Amanda Palmer was invited to give this TED talk because she ran the most successful crowdfunding music project in history. She asked for $100,000 to record and produce her new CD and got almost $1.2 million. But it’s important to remember that this wasn’t charity – all those donors got something for their contribution. At the low end ($1) it was an early download of the new CD; at the high end ($10,000) it was a private dinner with Amanda, who also would paint your portrait.Why would someone pay $10,000 for a portrait of themselves by Amanda Palmer? Is that fair? Two people thought so.
On Saturday’s Wild Hunt, Jason Pitlz-Waters discussed several successful Pagan crowdfunding projects and listed several more that are in process. Based in part on his own success, Jason is an active promoter of crowdfunding to help fund the things the Pagan community needs, and to dispel the attitude that Pagans are all either broke or cheap.
I contributed to The Wild Hunt’s “Fall Funders” program. I got my name listed on the front page and a link to this blog. Is that worth the $50 I gave The Wild Hunt? In strict economic terms, no. But I appreciate the work Jason does with The Wild Hunt and I think it’s an important resource for the Pagan community. That’s important to me – I want to support it and I want to be associated with it. I like having my name and my blog listed on what I consider to be the top site on the Pagan internet.
I contributed to the Orpheus Pagan Chamber Choir’s Inception CD. This project took the standard OBOD liturgy and set it to choral music – it’s called Missa Druidica, the Druid Mass. I heard an early cut of this at last year’s OBOD East Coast Gathering and was blown away. I wanted to be a part of it. I got an early CD and a listing as a contributor, which is nice, but mainly this was something I wanted to help manifest.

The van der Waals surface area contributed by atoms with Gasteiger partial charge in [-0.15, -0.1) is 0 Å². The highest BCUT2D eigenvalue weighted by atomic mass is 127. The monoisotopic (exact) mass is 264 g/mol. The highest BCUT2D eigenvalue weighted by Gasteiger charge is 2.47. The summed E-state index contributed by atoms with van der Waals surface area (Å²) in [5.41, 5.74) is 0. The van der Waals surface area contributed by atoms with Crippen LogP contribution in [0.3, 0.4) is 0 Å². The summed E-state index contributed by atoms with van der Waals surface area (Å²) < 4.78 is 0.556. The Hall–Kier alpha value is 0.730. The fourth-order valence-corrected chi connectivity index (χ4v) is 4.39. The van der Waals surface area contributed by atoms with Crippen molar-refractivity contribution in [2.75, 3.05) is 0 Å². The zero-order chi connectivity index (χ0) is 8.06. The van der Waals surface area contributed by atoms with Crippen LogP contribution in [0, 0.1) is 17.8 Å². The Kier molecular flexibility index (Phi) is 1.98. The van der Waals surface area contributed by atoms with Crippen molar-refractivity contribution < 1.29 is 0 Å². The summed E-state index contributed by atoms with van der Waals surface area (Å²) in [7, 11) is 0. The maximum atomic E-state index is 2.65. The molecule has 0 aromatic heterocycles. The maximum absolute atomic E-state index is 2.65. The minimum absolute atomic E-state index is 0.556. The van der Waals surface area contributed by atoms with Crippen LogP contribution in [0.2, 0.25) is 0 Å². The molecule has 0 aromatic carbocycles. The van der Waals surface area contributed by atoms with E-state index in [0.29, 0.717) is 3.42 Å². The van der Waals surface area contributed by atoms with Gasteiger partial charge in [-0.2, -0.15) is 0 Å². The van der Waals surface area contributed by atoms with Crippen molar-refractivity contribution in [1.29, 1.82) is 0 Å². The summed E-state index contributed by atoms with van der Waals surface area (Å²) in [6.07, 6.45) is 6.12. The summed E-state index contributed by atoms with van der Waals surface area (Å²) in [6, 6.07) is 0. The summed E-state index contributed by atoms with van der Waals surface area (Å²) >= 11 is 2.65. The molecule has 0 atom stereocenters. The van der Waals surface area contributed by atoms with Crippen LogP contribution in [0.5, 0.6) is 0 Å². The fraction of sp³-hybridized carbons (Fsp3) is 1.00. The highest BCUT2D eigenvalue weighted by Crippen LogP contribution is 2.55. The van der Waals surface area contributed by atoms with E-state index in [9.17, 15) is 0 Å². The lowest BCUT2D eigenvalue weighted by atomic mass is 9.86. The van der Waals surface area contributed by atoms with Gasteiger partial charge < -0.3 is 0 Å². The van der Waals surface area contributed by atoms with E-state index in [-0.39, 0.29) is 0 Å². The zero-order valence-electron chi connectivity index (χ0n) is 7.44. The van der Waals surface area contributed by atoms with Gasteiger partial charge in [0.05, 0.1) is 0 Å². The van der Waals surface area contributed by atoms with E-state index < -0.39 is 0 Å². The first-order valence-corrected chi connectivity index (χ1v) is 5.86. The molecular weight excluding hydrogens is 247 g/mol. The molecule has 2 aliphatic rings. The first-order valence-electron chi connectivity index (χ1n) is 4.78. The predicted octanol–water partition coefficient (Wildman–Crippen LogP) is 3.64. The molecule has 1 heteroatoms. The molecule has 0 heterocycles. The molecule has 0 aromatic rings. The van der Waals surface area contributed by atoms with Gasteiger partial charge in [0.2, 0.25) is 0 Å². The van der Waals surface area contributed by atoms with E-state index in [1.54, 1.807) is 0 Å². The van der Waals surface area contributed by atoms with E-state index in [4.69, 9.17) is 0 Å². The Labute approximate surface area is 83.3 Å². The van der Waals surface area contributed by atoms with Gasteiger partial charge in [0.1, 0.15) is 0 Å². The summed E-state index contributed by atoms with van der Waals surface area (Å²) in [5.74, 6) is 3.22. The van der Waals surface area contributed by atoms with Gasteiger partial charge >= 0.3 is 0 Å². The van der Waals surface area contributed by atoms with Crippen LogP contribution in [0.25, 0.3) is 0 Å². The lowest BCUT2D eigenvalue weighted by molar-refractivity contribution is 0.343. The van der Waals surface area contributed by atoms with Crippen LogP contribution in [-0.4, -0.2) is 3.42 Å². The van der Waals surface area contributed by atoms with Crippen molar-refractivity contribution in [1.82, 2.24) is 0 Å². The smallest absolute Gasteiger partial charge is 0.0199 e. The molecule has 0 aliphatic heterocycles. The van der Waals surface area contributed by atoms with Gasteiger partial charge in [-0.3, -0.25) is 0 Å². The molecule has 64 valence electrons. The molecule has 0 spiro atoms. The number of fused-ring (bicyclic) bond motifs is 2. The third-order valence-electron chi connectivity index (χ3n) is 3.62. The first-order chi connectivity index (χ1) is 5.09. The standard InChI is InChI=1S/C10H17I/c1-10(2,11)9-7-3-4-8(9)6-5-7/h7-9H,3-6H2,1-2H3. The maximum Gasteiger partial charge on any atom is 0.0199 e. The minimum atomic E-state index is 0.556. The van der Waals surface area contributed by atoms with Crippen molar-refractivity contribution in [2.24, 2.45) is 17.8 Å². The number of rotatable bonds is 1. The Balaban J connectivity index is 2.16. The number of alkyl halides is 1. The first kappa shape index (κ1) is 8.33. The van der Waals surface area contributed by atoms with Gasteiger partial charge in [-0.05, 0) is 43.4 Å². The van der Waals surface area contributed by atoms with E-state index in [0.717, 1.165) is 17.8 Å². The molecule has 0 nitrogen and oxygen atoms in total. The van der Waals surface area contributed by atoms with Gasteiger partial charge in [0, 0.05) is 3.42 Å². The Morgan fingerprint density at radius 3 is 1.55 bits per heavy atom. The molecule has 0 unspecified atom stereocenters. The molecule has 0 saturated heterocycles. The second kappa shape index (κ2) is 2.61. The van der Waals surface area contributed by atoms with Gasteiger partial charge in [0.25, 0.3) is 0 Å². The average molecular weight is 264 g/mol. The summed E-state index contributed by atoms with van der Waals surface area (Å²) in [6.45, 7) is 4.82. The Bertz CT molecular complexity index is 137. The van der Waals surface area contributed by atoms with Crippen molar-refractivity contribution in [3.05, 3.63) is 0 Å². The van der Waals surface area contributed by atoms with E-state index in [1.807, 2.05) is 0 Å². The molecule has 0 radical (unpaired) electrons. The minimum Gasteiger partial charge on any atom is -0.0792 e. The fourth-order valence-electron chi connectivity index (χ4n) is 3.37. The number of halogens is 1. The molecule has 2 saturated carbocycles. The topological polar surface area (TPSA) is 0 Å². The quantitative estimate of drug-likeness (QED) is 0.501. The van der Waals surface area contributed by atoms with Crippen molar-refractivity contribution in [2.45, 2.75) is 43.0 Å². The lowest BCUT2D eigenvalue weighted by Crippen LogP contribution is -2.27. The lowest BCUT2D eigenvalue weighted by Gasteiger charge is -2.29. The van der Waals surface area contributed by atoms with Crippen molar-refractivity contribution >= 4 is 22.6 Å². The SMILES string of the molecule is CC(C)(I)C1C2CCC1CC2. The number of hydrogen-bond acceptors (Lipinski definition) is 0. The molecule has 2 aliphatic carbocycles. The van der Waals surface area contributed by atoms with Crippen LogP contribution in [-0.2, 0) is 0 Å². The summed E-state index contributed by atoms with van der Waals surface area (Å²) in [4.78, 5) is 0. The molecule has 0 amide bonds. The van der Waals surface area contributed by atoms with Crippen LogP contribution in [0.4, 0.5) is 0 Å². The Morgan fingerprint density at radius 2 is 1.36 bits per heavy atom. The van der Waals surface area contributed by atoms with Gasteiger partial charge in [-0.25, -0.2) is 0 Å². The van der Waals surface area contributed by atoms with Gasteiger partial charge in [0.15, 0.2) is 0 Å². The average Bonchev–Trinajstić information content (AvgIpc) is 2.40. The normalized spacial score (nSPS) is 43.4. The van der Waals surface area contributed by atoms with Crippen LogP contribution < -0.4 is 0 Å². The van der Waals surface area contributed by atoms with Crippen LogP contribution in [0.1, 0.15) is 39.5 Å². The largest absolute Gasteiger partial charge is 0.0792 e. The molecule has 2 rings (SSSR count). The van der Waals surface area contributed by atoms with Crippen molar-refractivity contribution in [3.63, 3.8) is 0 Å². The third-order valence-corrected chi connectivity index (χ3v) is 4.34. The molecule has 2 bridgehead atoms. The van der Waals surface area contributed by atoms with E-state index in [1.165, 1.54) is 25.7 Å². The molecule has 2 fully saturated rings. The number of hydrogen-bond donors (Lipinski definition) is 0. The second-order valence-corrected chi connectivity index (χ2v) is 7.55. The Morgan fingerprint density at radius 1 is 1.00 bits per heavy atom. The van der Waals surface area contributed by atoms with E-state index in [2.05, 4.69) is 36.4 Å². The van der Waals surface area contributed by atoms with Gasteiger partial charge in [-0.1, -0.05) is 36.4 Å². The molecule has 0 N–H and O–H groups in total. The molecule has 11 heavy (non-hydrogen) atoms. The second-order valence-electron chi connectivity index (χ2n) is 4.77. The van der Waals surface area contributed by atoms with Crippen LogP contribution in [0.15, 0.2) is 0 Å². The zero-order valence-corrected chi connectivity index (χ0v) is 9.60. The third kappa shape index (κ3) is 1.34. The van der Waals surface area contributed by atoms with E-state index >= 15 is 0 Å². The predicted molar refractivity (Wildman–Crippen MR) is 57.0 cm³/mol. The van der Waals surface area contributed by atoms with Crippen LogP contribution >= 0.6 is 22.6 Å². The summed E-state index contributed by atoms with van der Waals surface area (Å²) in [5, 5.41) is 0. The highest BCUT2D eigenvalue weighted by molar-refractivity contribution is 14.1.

When Sharon Knight and Winter went on their “Hunger Games Tour” last year, I worked with Sharon to arrange a concert in Denton. I personally guaranteed their minimum and put them up in our house for the night. My experiment as a concert promoter ended with me out about $100. It was worth it to support Sharon’s music and to bring something that’s been meaningful to me to my home town. And the breakfast conversation the next morning was great.
On the other hand, there have been many more crowdfunding requests I’ve declined. There’s no formula, no standard for what I’ll support and what I won’t. It’s highly subjective – some of them just didn’t grab me and some came when I was low on cash. And a few I didn’t want to support.
I’m not a social scientist – I just play one on the internet. But it seems to me that behind the art of asking is the process of making a connection. Not charity and not quid pro quo, but giving people the opportunity to support something they believe in, or just something that strikes them as oddly beautiful – like a living statue. And even more importantly, giving people the opportunity to be a part of it.
If you attempt to crowdfund your project, what do you offer in return? What perks can you give? What will people be able to point to (in their minds if not to their friends) and say “I had a part in making that happen”? What connections have you already made that you can draw on?
Amanda Palmer is right – there is an art to asking. But if you want big help for your project, you also need passion, reciprocity and connection.